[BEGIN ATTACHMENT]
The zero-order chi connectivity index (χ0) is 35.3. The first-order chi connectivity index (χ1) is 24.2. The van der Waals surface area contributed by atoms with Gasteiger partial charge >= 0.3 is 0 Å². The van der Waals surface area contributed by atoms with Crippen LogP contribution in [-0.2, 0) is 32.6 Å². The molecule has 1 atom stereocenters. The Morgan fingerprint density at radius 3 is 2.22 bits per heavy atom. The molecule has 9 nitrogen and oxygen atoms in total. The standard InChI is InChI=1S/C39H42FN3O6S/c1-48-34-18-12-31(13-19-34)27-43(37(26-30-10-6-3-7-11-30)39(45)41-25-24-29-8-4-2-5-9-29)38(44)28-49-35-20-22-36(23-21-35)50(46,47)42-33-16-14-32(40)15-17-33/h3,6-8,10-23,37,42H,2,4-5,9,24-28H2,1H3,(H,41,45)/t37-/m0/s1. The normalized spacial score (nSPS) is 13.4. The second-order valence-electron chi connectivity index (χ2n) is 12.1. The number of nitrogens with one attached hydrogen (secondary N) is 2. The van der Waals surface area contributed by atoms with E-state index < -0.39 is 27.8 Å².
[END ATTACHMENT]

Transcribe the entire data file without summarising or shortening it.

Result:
The zero-order chi connectivity index (χ0) is 35.3. The first-order chi connectivity index (χ1) is 24.2. The van der Waals surface area contributed by atoms with Gasteiger partial charge >= 0.3 is 0 Å². The van der Waals surface area contributed by atoms with Crippen LogP contribution in [-0.2, 0) is 32.6 Å². The molecule has 1 atom stereocenters. The Morgan fingerprint density at radius 3 is 2.22 bits per heavy atom. The molecule has 9 nitrogen and oxygen atoms in total. The standard InChI is InChI=1S/C39H42FN3O6S/c1-48-34-18-12-31(13-19-34)27-43(37(26-30-10-6-3-7-11-30)39(45)41-25-24-29-8-4-2-5-9-29)38(44)28-49-35-20-22-36(23-21-35)50(46,47)42-33-16-14-32(40)15-17-33/h3,6-8,10-23,37,42H,2,4-5,9,24-28H2,1H3,(H,41,45)/t37-/m0/s1. The normalized spacial score (nSPS) is 13.4. The second-order valence-electron chi connectivity index (χ2n) is 12.1. The number of nitrogens with one attached hydrogen (secondary N) is 2. The van der Waals surface area contributed by atoms with E-state index < -0.39 is 27.8 Å².